This toll’s for you
North Bay residents whose travels take them over Bay Area bridges need to tote along a little extra cash starting New Year’s Day. Except for the Golden Gate Bridge, which already costs $5 for car crossings, beginning Jan. 1 all tolls will be $4 instead of the current $3 charge. About $1 of each toll goes for operations and maintenance; the rest covers construction projects approved by voters in 1988 and 2002, and seismic updates approved by the state legislature. The seismic projects include the $6 billion reconstruction of the east span of the Bay Bridge. Motorists who want to save money, at least temporarily, should consider paying their tolls electronically with the FasTrak tag. Throughout January, FasTrak drivers will get a $1 discount, paying only $3 per crossing. “We want to thank FasTrak customers by offering a discount, and to encourage others to sign up,” says Marin County Supervisor Steve Kinsey, chairman of the Metropolitan Transportation Commission’s Bay Area Toll Authority. For details, visit www.bayareafastrak.org. Bridges charging the new toll rate in 2007 include Antioch, Benicia-Martinez, Carquinez, Dunbarton, Richmond-San Rafael, San Mateo-Hayward and San Francisco-Oakland Bay.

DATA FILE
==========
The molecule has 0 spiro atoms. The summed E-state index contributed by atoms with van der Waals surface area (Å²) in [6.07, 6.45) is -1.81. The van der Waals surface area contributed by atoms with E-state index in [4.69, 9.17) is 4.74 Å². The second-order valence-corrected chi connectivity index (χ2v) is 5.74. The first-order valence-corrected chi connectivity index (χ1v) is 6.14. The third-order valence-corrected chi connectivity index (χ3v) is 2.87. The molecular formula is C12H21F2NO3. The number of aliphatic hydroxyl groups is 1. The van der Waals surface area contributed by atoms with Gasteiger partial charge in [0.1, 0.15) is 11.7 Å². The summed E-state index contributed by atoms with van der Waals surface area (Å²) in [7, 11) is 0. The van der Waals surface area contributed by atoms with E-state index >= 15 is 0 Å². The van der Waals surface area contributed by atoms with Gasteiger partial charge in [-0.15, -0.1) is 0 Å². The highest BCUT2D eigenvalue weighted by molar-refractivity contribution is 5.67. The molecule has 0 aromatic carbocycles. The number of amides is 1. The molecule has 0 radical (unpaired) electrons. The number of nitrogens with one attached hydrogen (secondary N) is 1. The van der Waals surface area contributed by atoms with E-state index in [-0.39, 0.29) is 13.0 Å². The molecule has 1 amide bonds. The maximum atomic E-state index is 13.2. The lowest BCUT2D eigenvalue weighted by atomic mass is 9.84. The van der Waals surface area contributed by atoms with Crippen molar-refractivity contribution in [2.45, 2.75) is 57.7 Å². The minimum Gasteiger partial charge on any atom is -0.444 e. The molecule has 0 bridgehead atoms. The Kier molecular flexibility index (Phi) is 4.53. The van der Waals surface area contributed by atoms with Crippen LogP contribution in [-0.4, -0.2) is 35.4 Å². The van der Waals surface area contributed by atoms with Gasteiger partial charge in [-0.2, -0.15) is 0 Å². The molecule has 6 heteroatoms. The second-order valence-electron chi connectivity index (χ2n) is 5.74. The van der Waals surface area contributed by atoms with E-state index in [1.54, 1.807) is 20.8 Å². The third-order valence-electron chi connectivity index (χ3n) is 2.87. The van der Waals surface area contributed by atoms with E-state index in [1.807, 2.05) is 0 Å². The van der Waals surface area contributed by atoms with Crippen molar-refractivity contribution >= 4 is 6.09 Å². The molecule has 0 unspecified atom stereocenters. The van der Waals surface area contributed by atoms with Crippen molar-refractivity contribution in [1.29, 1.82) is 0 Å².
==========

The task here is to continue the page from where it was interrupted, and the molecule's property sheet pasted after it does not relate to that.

Fewer new jobs?
North Bay employers might not be hiring a lot of new staff early next year, according to a survey by Manpower Inc. The company contacted 14,000 U.S. employers, asking if they expect to hire more employees in the next three months, maintain current levels or reduce payrolls. For first quarter 2007, Santa Rosa had a net gain of zero: 15 percent say they’ll increase their payroll, 15 percent plan cuts and 70 percent foresee no changes. In Napa and Solano counties, 23 percent will add workers, 50 percent expect no changes and 27 percent plan to cut their staff, for a net loss of -4 percent. Things are brighter in San Rafael, where 67 percent intend to hire more people, 16 percent say no change and 17 percent plan to downsize, for a 50 percent gain. Throughout Northern California, 28 percent of employers say they’ll increase staffing, 47 percent say no change and 15 percent predicted fewer employees, for a 21 percent increase. Statewide, 30 percent say they’ll be hiring, 13 percent will be cutting and 46 percent will stick with the employees they have, pushing the predicted number of jobs up 17 percent overall.